Responsible Data Challenges for Practitioners of Human Rights Documentation

/ March 20, 2015

RDFhumanrightsIn preparation for our Responsible Data Forum event on human rights documentation in Manila 21-22 March, we asked practitioners to share their responsible data challenges with us. We heard from about 20 people, through conversations and online Jitsi hangouts. The most common responsible data concerns included:

Security of the data, and the people (and communities) it represents.

Some of the concerns and questions raised regarding security included: How can practitioners secure the information they are collecting and their communications? How can practitioners protect themselves, physically? How to address challenges around data volume and secure data workflows? Are there tools that work in conflict situations with no internet and little training access? How to build security into applications and storage? How to support non-tech organizations to establish good, clear and actionable data handling policies?

Ensuring data quality, implementing sound methods, and fair data analysis.

Many people had questions about how to ensure that the data they are collecting is good quality, using sound methods. Questions included: How do practitioners ensure that their data is “representative”? How to include guidelines on digital evidence effectively into applications and workflows? What guidance can help design documentation efforts and methodologies, so that the outcomes are on a solid foundation (in terms of data quality and sound methods)? How do we ensure anonymity while keeping the advocacy value of the data?

Verification of data: How can we assess the integrity of third party data quickly and reliably (e.g. government data, public data)?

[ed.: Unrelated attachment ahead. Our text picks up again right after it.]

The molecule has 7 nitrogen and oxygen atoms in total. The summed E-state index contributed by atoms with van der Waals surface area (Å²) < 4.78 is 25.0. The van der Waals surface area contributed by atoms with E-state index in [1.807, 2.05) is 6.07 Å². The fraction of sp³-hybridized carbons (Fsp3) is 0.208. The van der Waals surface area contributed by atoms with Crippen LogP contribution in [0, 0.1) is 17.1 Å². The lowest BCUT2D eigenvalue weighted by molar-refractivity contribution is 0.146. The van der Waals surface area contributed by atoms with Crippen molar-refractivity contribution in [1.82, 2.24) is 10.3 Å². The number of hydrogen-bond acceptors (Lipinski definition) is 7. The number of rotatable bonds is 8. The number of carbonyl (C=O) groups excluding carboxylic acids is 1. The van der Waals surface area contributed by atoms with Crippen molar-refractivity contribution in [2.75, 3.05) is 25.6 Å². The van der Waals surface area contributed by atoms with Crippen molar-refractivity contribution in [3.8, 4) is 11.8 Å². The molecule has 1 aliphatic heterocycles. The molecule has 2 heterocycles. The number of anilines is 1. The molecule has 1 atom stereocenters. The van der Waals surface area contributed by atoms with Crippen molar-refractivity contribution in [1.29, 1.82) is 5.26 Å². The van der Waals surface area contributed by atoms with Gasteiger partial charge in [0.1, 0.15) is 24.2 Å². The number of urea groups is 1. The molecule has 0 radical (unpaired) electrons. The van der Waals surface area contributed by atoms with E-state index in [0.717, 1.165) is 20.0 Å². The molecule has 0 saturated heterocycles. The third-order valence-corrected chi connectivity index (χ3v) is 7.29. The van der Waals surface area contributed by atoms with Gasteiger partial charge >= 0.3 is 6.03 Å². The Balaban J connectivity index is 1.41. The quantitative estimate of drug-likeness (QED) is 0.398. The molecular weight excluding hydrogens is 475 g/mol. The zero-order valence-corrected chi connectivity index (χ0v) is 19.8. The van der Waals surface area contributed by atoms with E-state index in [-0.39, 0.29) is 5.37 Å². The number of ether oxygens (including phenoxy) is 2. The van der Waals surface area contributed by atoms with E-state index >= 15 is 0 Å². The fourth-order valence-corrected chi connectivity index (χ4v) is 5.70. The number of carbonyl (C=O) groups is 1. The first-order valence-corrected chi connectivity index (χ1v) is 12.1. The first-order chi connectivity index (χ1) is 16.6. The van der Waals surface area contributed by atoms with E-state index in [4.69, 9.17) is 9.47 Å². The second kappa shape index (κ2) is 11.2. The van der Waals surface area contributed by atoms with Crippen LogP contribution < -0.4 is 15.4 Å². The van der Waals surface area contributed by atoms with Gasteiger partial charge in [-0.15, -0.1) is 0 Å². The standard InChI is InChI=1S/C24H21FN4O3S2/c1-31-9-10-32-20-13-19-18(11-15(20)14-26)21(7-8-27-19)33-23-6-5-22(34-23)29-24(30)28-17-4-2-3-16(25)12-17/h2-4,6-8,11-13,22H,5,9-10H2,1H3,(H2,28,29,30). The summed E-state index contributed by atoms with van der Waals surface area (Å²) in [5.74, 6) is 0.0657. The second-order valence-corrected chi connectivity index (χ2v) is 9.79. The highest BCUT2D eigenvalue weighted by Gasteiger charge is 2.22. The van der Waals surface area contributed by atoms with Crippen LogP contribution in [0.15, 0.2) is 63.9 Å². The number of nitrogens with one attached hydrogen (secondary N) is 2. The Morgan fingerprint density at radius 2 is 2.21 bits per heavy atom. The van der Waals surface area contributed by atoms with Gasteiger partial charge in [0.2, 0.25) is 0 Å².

Regarding analysis challenges, questions that were raised included: When using data, how can we make sure to not cherry-pick to support our advocacy arguments, but remain fair and responsible? What tools are available to responsibly analyze human rights data, and how do practitioners pick the right one? How can we lower the threshold for non-specialists to analyse data and make responsible judgements?

Understanding what users need from technology, what tools may already available, and knowing when/how to use them.

A number of people thought it would be helpful to map the tools available for human rights data collection, storage, management, archiving, sharing, and analysis.

Strengthening our responsibility to understand and communicate outcomes to data owners.

There was discussion around the importance of determining and communicating realistic goals and outcomes of the data collection. Those who are sharing information with you – what are their expectations for the outcome of the project? Who will benefit from this effort, and how? Will the perpetrator be brought to trial? How will the actual outcomes be shared back to the community?

We’ll do our best to address these issues as a community of practice by developing new tools, adapting existing tools, and providing support and advice to each other. What are we missing? Add your comments below and/or join the listserv to continue these conversations!

We’re grateful to those who spoke with us and shared their experiences and concerns. Thank you! Better understanding the challenges is the first step to developing useful tools.

About the contributor

Kristin has a background in human rights and computer science, and has worked as a community-builder and technology problem-solver in the human rights community since 2007. As Director of Programmes at HURIDOCS, she strives to ensure the services and tools we provide to their partners truly help them achieve their human rights goals. She is passionate about peer-to-peer exchange and believes that if we do it well, we have so much to learn from each other.

See Kristin's Articles

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